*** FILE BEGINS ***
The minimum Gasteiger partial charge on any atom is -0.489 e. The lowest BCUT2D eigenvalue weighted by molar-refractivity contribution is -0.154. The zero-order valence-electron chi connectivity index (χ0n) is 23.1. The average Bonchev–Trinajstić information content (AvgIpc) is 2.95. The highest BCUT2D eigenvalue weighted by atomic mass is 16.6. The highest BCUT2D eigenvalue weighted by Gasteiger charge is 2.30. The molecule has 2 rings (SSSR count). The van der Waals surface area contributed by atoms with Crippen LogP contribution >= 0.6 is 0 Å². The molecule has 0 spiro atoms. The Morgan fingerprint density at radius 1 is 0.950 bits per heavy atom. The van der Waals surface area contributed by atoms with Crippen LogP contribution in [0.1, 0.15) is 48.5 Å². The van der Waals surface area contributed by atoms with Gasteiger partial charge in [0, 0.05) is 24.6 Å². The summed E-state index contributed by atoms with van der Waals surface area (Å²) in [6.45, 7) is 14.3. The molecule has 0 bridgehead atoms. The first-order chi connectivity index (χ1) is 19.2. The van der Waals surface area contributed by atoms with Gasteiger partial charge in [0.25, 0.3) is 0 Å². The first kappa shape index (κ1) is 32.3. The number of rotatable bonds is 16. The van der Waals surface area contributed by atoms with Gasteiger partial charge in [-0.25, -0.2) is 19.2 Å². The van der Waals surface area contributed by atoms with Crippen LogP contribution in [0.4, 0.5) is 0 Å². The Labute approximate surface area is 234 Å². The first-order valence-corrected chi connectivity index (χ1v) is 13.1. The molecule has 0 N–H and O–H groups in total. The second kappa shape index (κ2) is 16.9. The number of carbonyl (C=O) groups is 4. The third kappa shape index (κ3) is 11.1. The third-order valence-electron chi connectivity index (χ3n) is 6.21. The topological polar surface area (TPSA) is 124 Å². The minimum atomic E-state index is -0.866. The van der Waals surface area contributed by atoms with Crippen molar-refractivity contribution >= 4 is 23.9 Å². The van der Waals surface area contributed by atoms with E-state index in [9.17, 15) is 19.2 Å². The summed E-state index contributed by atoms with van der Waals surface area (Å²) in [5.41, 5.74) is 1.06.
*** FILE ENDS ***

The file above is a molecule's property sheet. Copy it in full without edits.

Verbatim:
The minimum Gasteiger partial charge on any atom is -0.489 e. The lowest BCUT2D eigenvalue weighted by molar-refractivity contribution is -0.154. The zero-order valence-electron chi connectivity index (χ0n) is 23.1. The average Bonchev–Trinajstić information content (AvgIpc) is 2.95. The highest BCUT2D eigenvalue weighted by atomic mass is 16.6. The highest BCUT2D eigenvalue weighted by Gasteiger charge is 2.30. The molecule has 2 rings (SSSR count). The van der Waals surface area contributed by atoms with Crippen LogP contribution >= 0.6 is 0 Å². The molecule has 0 spiro atoms. The Morgan fingerprint density at radius 1 is 0.950 bits per heavy atom. The van der Waals surface area contributed by atoms with Crippen LogP contribution in [0.1, 0.15) is 48.5 Å². The van der Waals surface area contributed by atoms with Gasteiger partial charge in [0, 0.05) is 24.6 Å². The summed E-state index contributed by atoms with van der Waals surface area (Å²) in [6.45, 7) is 14.3. The molecule has 0 bridgehead atoms. The first-order chi connectivity index (χ1) is 19.2. The van der Waals surface area contributed by atoms with Gasteiger partial charge in [0.25, 0.3) is 0 Å². The first kappa shape index (κ1) is 32.3. The number of rotatable bonds is 16. The van der Waals surface area contributed by atoms with Gasteiger partial charge in [-0.25, -0.2) is 19.2 Å². The van der Waals surface area contributed by atoms with Crippen LogP contribution in [0.4, 0.5) is 0 Å². The Labute approximate surface area is 234 Å². The first-order valence-corrected chi connectivity index (χ1v) is 13.1. The molecule has 0 N–H and O–H groups in total. The second kappa shape index (κ2) is 16.9. The number of carbonyl (C=O) groups is 4. The third kappa shape index (κ3) is 11.1. The third-order valence-electron chi connectivity index (χ3n) is 6.21. The topological polar surface area (TPSA) is 124 Å². The minimum atomic E-state index is -0.866. The van der Waals surface area contributed by atoms with Crippen molar-refractivity contribution >= 4 is 23.9 Å². The van der Waals surface area contributed by atoms with E-state index in [9.17, 15) is 19.2 Å². The summed E-state index contributed by atoms with van der Waals surface area (Å²) in [5.41, 5.74) is 1.06.